Knuckles interrupts the scene, pointing out how they’ve gone from overthrowing dictators to dunking kids in pools. Perfect commentary for the comic as a whole. It also seems that Sonic, Knuckles and the rest haven’t done anything else in the last 25 years except get married and have babies. I understand the Robotnik Wars were huge deals in their lives, but they sure bring it up casually. Post Traumatic Stress Disorder must not exist on Mobius. You know who else brings up their escapades 25 years before hand? Down-and-out jocks at their high school reunions.

Asking why he isn’t in the pool with them, Knuckles tells Sonic that he doesn’t do water. Wait a minute. Isn’t it Sonic who doesn’t do water? His one weakness is that he can’t swim! Great attention to detail there. After some quick banter, we jump to the two couples sitting at dinner, being served by our favorite sassy Koala. Knuckles doesn’t hold back at all, telling everyone that the only reason the four of them get together is so their kids can hang out, while they barely tolerate each other. And looking at this meal, I’d say he’s right. I know Sally and Julie have been getting along, but never has anyone looked so bored drinking as Sally does. And while Julie-Su gets mad at her partner, Sonic does his best title screen pose, agreeing with his friendly rival.

Before Knuckles can get to the point, Abby asks everyone if they’ll want chono with dessert. Now, I’m not going to lie. I had no idea what she was referring to, so I used Google to see what would come up. The first result was a Japanese professional wrestler, and while that would be an amusing visual, I don’t think SEGA would allow that. The only reference to food I could find was a winery. So its safe to assume that Sonic and the gang are about to get their drink on. If only Sonic Sez could see them now! Knuckles tries to act sophisticated by telling Abby how everyone at the table wants their drink to be, with Sonic drinking it straight and Sally having a mint twist to it. Who mixes wine with anything when they drink it, though? Apparently Ken Penders. Unless they really aren’t drinking wine. Maybe chono is Mobian for whiskey. Sonic asks when Knuckles became such a gourmand, and Knuckles asks back when Sonic learned such fancy words. Ignoring the fact that people love to misuse what the word gourmand means (someone who takes great pleasure in food as opposed to gourmet, a connoisseur of food and drink), it really has nothing to do with what Knuckles said. Just because he knows what his friends like to drink doesn’t make him an expert on any of it. It just makes him the go-to person when you have to get a last minute gift and have no idea what your Secret Santa would like.

This causes Sonic and Knuckles to get into a fight. Yes, really. Them having a gentle ribbing at how they’ve matured causes a shouting match to erupt. A couple more hints at events that have transpired in the last 25 years are dropped, with the pair trying to one up the other on how they handle crises. Before things can get really interesting, we see Lara, Sonia and Manik slink away, not wanting to watch their parents get into it. Sonia says she hopes they never fight that way, and that she would hate to lose Lara as a friend. While Lara-Su assures her that they don’t have to be in the same boat as their parents, Manik innocently whistles as he places his arm around Lara’s waist, the creepiest smile coming across him as he makes contact. Lara turns and threatens physical harm upon the young lad, who quickly backs down. It’s nice to know that Sonic’s son is such a horndog. Yes, I used that word because Sonic loves chili dogs, don’t hold it against me.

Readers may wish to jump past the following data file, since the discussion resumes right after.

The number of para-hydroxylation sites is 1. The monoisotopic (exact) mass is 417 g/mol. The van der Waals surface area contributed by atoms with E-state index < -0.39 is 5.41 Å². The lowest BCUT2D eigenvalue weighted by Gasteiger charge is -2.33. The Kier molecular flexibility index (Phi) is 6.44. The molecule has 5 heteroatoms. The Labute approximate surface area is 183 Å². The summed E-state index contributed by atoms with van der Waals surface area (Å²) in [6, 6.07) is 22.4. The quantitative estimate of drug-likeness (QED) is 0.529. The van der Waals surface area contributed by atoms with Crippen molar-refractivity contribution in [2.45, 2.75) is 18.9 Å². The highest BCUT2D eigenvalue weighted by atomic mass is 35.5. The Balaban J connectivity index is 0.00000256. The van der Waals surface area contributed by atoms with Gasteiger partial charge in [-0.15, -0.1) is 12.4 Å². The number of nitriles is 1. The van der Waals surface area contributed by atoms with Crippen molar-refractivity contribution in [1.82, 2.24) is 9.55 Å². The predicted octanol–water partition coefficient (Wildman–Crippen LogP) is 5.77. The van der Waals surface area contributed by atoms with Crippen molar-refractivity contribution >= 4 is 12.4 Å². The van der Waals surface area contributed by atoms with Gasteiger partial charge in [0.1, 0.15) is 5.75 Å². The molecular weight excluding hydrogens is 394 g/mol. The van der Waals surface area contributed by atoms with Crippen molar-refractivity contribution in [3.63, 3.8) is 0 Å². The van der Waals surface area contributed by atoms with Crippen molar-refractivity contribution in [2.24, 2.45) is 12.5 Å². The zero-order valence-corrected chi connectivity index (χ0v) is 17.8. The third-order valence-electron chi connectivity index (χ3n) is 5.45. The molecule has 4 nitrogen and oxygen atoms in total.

Jumping back to the dinner party, both wives are standing and shouting, though Julie-Su is the only one with dialogue on the page. Is Sally just making noises at Sonic, knowing full well he never listens to a word she says? The guys belch in unison, both calming down at the same time. See, they aren’t all that different! They don’t get along because they’re both…yeah, you get what he’s going for here. Abby shows up, cutting the tension, much to Knuckles’ delight. What’s for dessert? I can’t tell, but they are chono-raisenberry flavored. So either its extremely tasty, or absolutely disgusting. Sally tries to woo her away to the kingdom with a well placed compliment, but the koala states the island is her home. Knuckles excuses the domestic, which angers Julie-Su a bit more than it should. She claims he was being rude, but his dialogue could have been way worse than “that’ll be all.” Especially since Knuckles looks so pleasant in the shot.